Newspaper article St Louis Post-Dispatch (MO)

Endorsements of Clinton as Much a Labor Matter as a Police One

Newspaper article St Louis Post-Dispatch (MO)

Endorsements of Clinton as Much a Labor Matter as a Police One

Article excerpt

Bill Clinton has made his efforts to fight crime and boost law enforcement a centerpiece of his presidential campaign.

And endorsements from leading police organizations have lent credibility, especially because, it's being said, support for a Democrat by such groups is unusual. Their praise for the administration has helped take the law-and-order issue away from the Republicans, just as Bob Dole was trying to draw attention to drugs and crime.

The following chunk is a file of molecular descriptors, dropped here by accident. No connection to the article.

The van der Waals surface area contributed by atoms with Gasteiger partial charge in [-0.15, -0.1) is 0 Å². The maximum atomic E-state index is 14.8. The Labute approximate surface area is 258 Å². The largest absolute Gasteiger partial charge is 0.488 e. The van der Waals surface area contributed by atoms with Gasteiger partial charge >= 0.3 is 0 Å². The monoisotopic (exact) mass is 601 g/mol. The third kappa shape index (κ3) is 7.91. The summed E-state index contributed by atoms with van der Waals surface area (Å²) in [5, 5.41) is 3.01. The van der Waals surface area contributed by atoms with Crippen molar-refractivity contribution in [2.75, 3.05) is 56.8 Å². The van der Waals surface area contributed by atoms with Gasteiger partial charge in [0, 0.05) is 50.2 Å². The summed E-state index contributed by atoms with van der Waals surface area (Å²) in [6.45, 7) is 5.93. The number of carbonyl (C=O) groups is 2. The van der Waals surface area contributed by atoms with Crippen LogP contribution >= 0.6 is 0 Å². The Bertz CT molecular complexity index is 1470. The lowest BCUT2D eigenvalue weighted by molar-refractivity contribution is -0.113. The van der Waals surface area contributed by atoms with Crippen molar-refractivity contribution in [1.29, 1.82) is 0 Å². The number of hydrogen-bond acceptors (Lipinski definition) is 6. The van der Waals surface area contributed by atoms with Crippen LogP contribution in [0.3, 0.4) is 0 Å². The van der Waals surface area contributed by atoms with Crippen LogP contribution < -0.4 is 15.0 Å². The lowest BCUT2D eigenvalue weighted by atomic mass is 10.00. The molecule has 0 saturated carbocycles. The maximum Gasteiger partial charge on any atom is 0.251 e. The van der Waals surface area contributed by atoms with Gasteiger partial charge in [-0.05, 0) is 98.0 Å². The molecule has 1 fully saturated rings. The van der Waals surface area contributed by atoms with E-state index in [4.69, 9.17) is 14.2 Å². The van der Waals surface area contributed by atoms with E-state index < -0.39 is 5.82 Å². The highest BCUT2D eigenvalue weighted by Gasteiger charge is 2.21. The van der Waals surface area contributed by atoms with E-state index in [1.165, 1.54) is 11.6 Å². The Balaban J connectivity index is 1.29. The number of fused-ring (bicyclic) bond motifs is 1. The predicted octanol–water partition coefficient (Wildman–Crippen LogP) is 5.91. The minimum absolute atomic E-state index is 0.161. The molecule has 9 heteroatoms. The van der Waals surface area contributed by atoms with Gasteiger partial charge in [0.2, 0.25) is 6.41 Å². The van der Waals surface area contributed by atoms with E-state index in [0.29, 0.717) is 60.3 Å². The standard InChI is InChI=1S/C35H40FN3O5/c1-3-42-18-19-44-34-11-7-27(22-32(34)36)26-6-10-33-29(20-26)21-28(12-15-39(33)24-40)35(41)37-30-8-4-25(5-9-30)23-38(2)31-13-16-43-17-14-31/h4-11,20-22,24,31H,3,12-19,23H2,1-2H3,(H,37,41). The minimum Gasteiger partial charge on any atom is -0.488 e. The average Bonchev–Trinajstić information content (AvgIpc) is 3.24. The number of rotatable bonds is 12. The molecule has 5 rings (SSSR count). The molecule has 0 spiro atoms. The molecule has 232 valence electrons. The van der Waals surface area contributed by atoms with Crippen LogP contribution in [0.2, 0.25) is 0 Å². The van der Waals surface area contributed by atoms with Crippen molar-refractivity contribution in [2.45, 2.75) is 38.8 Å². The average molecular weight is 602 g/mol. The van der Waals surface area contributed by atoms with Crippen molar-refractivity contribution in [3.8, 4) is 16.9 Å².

But there is more - and less - to this than meets the eye. Largely overlooked is the fact that those announcing police support are labor unions as much as they are representatives of law enforcement. Their current support has to be viewed in that light. The two key groups recently endorsing Clinton are the Fraternal Order of Police and the International Union of Police Associations. The latter represents 40,000 law enforcement officers, mainly police officers and civilian employees, deputy sheriffs, corrections officers and federal Pentagon police and uniformed Secret Service. From Richard Nixon's talk of law-and-order to George Bush's Willie Horton ads, Republicans - seen by many as favoring tough responses and a focus on personal responsibility while Democrats pondered the root causes of crime - benefited from rising public concern over safety. And so the support by the International Union of Police Associations is perceived as marking a departure, one made possible by Clinton's crime bill, his plans to add 100,000 police officers and his move to the middle. The flaw in this notion is that the same group endorsed him four years ago. And it did so for many of the same reasons as the Teamsters or Steelworkers or American Federation of Teachers. The International Union of Police Associations is an AFL-CIO union, the only one that exclusively represents law enforcement officers, and it generally supports Democrats, who are seen as embracing workplace rules helpful to workers and laws making it easier to unionize. "We are a full union," says Rich Roberts, spokesman for the Virginia-based group, "in the sense that in 100 percent of our locals, we are involved in the traditional labor activity of representing rank-and-file officers. …

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